EY Climate Risk Barometer reveals climate goals and achievements gap


The fifth EY Climate Risk Barometer has recently highlighted a significant trend in corporate climate reporting.

Companies are increasingly disclosing their climate-related activities, yet there’s a noticeable gap between these disclosures and the actual achievement of carbon reduction ambitions. This discrepancy points to a deeper issue within the corporate response to climate change.

Over the past decade, disclosures have evolved under tighter regulations. However, the focus is now shifting from merely making commitments and setting targets to achieving tangible, measurable results. The urgency for real action has intensified, as it’s no longer sufficient to stay abreast of the latest climate-related standards or to propose vague, long-term goals without concrete plans for achievement.

Government regulators, stakeholders, and the public are demanding more substantial action from companies in combating climate change. The EY Climate Risk Barometer is a tool designed to identify trends, opportunities, and challenges that businesses face in relation to climate change, helping them navigate regulatory requirements and global benchmarking. The need for an economy-wide transformation to maintain global warming below a 2°C increase is clear, and businesses play a crucial role in this transition.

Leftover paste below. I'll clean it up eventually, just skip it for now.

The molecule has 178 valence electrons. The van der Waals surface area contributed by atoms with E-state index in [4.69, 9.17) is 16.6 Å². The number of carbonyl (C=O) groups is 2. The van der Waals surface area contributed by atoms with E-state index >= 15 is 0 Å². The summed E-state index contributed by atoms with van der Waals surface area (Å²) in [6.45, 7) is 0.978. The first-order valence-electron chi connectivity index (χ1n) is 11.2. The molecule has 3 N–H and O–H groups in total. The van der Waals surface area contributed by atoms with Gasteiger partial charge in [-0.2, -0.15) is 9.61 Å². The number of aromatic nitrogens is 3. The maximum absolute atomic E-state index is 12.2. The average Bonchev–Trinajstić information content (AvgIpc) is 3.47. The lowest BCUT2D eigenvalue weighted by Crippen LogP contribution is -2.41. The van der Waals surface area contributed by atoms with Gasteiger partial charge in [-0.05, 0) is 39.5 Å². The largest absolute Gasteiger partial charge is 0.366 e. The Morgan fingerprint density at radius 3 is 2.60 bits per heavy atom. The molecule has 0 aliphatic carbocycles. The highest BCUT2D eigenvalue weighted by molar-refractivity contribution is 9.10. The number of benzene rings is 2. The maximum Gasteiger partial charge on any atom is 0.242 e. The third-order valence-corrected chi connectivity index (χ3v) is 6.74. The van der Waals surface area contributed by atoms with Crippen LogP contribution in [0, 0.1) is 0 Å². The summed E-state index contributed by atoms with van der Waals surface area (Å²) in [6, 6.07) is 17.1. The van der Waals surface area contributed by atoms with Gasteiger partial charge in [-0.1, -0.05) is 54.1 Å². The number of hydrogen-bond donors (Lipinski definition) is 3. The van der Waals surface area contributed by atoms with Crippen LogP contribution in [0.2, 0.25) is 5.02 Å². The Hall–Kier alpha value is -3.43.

The 2023 Barometer indicates that companies are improving their climate disclosures, with the quality score of these disclosures increasing from 44% to 50%. This suggests that companies are dedicating more resources to enhancing transparency with stakeholders. Additionally, there are signs of improved governance worldwide, with many companies adopting International Sustainability Standards Board (ISSB) disclosure requirements. This includes reporting on the necessary skills at board level to oversee climate-related strategies and considering Scope 3 greenhouse gas emissions across all material categories.

However, these improvements are marginal. Given that it has been eight years since the launch of the Taskforce on Climate-Related Financial Disclosures (TCFD), a quality score of just 50% raises concerns. Effective reporting is vital for understanding whether the economy, sectors, and individual companies are truly transitioning towards more sustainable practices.

EY Global Vice Chair – Sustainability, Steve Varley said, ‘The reality is that government regulators, stakeholders, and the public are demanding far more from companies in the battle to arrest climate change.'”

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